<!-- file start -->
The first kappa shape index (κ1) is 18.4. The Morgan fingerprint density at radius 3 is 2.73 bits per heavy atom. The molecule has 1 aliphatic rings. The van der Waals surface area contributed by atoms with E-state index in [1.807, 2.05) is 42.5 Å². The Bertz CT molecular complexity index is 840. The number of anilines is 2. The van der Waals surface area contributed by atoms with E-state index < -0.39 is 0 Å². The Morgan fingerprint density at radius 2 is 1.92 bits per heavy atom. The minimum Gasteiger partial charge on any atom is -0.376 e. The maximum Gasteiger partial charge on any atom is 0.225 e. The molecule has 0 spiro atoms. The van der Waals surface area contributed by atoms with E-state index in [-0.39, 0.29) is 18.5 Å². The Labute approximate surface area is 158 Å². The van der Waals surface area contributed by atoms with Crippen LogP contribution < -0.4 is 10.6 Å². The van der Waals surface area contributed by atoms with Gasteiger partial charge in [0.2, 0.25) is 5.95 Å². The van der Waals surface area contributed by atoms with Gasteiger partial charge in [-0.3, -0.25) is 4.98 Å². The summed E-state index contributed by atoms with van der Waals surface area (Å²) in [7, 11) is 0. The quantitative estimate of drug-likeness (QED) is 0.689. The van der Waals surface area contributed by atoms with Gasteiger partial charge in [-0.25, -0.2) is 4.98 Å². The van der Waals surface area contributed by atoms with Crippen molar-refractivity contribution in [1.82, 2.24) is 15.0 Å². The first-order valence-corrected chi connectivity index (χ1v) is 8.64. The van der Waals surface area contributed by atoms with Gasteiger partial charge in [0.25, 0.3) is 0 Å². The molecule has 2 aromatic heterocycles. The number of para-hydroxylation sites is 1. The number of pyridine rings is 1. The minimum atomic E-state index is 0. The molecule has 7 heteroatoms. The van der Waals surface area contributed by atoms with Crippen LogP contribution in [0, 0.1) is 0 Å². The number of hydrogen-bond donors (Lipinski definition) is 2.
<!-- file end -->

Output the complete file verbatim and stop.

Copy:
The first kappa shape index (κ1) is 18.4. The Morgan fingerprint density at radius 3 is 2.73 bits per heavy atom. The molecule has 1 aliphatic rings. The van der Waals surface area contributed by atoms with E-state index in [1.807, 2.05) is 42.5 Å². The Bertz CT molecular complexity index is 840. The number of anilines is 2. The van der Waals surface area contributed by atoms with E-state index < -0.39 is 0 Å². The Morgan fingerprint density at radius 2 is 1.92 bits per heavy atom. The minimum Gasteiger partial charge on any atom is -0.376 e. The maximum Gasteiger partial charge on any atom is 0.225 e. The molecule has 0 spiro atoms. The van der Waals surface area contributed by atoms with E-state index in [-0.39, 0.29) is 18.5 Å². The Labute approximate surface area is 158 Å². The van der Waals surface area contributed by atoms with Crippen LogP contribution < -0.4 is 10.6 Å². The van der Waals surface area contributed by atoms with Gasteiger partial charge in [0.2, 0.25) is 5.95 Å². The van der Waals surface area contributed by atoms with Gasteiger partial charge in [-0.3, -0.25) is 4.98 Å². The summed E-state index contributed by atoms with van der Waals surface area (Å²) in [7, 11) is 0. The quantitative estimate of drug-likeness (QED) is 0.689. The van der Waals surface area contributed by atoms with Gasteiger partial charge in [-0.25, -0.2) is 4.98 Å². The van der Waals surface area contributed by atoms with Crippen molar-refractivity contribution in [1.82, 2.24) is 15.0 Å². The first-order valence-corrected chi connectivity index (χ1v) is 8.64. The van der Waals surface area contributed by atoms with Gasteiger partial charge in [0.25, 0.3) is 0 Å². The molecule has 2 aromatic heterocycles. The number of para-hydroxylation sites is 1. The number of pyridine rings is 1. The minimum atomic E-state index is 0. The molecule has 7 heteroatoms. The van der Waals surface area contributed by atoms with Crippen LogP contribution in [0, 0.1) is 0 Å². The number of hydrogen-bond donors (Lipinski definition) is 2.